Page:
Big Picture: Intel has ambitions to create a foundry business by making chips for other companies. This is an important strategic initiative that the company will need to recoup the huge investments it is now making in factories around the world.
Most analysts agree that the proposal doesn’t make sense until Intel catches up with its manufacturing process. And rightly so, without this, Intel Foundry Services (IFS) would not have serious competitive differentiation (yes, packaging, but this is not enough). And we’ve also warned that the company lacks customer service muscle after the entire history of the fabs team running the show.
Guest Author Jonathan Goldberg is the founder of D2D Advisory, a multifunctional consulting firm. Jonathan has developed growth strategies and alliances for mobile, networking, gaming and software companies.
But beyond that, there are even more concerns.
When we talk about the production of semi-finished products, we tend to view the various foundry assemblies as interchangeable, as if a customer could easily trade Samsung for Intel for TSMC. This is not accurate. In fact, each factory has its own way of doing production. The Intel process was developed for the production of processors, and these processes are different from those required for other types of chips. For example, mixed-signal chips that need to process digital versions of analog signals (such as cell phone signals) as well as perform pure digital logic require a completely different set of manufacturing steps—different machines calibrated differently, in a different order. To put it mildly, Intel doesn’t have much experience in manufacturing its own mixed signal parts.
And then there are the tools. The bulk of the foundry work is the software used to communicate between the factoryless customer and the foundry. It’s not as easy as sending a couple of files via email. All major foundries have invested heavily in integrating the tools they use to control production with the software tools used by their customers.
This is much of the competitive stranglehold EDA vendors like Cadence and Synopsys have on the industry. To be clear, Intel has its own set of tools to manage the production of its own chips, but they are surprisingly proprietary to Intel. From what we’ve heard, even Intel employees don’t like the experience. Does IFS expect clients to master these tools? Most likely, Intel will have to invest heavily in software in order to create an entirely new set of tools that will be convenient for customers.
This all leads to the question: if Intel can get its production back on track (the big “if”), what kind of customer would want to switch to Intel? Even if Intel can beat the TSMC process by 2025, as they claim (or will it be 2026?), it will take a significant period of time (measured in years) for non-factory customers before they feel comfortable submitting actual production orders to IFS . .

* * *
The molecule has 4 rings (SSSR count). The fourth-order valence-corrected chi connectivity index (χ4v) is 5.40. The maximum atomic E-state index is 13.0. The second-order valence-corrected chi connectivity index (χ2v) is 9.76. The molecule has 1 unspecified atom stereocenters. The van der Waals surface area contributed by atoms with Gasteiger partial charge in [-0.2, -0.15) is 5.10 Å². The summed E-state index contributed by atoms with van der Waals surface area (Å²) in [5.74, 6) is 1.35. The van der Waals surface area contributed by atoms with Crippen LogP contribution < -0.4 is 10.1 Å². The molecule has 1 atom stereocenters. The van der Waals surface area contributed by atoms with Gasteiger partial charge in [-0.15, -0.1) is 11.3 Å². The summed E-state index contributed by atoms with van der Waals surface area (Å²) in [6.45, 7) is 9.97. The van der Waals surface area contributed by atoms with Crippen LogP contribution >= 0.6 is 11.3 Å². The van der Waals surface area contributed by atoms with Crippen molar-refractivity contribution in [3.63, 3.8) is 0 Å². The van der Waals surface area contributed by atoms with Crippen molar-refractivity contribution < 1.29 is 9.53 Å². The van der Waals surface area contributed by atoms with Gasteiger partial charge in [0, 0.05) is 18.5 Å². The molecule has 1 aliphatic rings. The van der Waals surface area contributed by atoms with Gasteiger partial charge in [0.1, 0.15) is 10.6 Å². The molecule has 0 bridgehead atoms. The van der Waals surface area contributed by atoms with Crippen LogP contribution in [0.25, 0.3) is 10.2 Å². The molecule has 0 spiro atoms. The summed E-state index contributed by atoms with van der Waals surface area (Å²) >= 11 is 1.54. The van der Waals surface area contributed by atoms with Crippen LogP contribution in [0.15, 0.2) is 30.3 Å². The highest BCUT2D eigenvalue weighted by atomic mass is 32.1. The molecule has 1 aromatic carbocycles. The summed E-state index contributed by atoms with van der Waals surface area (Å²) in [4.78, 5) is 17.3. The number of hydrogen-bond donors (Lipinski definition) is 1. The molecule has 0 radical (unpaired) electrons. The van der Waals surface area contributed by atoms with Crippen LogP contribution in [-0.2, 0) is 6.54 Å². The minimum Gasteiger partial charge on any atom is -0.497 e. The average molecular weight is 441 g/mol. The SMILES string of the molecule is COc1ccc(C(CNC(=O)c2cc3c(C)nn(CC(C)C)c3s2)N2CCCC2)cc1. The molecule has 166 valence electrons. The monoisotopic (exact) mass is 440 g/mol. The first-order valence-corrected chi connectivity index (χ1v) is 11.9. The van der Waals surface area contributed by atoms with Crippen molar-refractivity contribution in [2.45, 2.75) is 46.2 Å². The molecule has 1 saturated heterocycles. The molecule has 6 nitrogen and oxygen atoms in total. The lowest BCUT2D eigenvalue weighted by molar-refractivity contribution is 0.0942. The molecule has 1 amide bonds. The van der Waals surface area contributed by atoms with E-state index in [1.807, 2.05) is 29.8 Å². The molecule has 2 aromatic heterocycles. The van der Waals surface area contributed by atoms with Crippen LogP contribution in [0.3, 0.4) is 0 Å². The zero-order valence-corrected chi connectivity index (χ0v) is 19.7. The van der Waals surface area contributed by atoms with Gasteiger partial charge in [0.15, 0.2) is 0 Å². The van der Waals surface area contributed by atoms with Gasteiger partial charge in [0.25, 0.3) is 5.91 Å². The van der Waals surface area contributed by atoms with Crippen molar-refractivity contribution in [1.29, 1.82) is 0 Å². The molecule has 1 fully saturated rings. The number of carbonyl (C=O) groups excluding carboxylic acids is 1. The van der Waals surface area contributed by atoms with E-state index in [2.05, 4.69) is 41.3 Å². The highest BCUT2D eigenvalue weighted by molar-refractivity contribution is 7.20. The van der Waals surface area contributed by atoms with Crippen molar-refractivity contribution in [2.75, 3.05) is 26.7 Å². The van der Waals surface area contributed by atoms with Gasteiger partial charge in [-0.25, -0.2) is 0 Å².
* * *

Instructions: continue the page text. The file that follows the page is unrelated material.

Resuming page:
The industry is full of horror stories of companies getting into trouble because their foundry process didn’t go according to plan.
It is important to keep in mind that every time a company sends a chip to a foundry for production, that company takes on the risk. There’s a reason they call them “risk starts.” For established foundries, this risk is measured by yield, the percentage of chips produced on each wafer. But for a new process, let alone a new foundry, there is a real risk that the process may not work. The industry is full of horror stories of companies getting into trouble because their foundry process didn’t go according to plan.
Given all this, it is unlikely that any of the largest chip companies will rush to sign up for IFS. Does Apple Risk Breaking the iPhone Cycle Due to Foundry Unpreparedness? Just going from 5nm TSMC to 3nm TSMC is scary enough. If Intel can fix its process (again, a big “if”), large customers will definitely seriously consider IFS, but that serious look will entail years of meetings and deep diligence.
That being said, there is one group of customers who might be very interested in rolling the dice at IFS – the developers of RISC V chips. These companies don’t have many good options today. They can access TSMC, but they are generally very small and therefore do not receive “team” service or prices.
RISC V chips also have the advantage of being open from scratch. They are so new that no one has much experience in fine-tuning the foundry processes to produce them. Remember back in February when Intel announced they were doing big investment RISC V? At that time, we noted that Intel had no intention of switching their processors from x86 to RISC V, but they were interested in the wider ecosystem.
The investments they talked about were mostly in building the tools and processes needed to attract factory-less RISC V developers. It’s worth noting that the Intel RISC V team appears to be largely seated inside the IFS organization.
This is not a bad strategy. Under normal circumstances, we would praise the wisdom of Intel. RISC V companies can easily become a springboard for IFS, a whole group of fairly dependent
Guinea pigs clients on which they can experiment hone your customer service capabilities. The trouble is that all this is still very far away. We recently told a friend that we didn’t expect IFS to be truly operational until 2030, and he replied, “Oh, so you’re an optimist.”
Intel is on the right track, it’s just a very long way to go.
Editor’s note: Shortly after this column was written, Intel Foundry Services President Randhir Thakur told EE Times that the US Department of Defense is the “No. 1 client” of IFS under the US Department of Defense SHIP program. Intel’s choice may have some obvious political implications, but it still means Intel has yet to prove itself as a foundry taking on customer projects.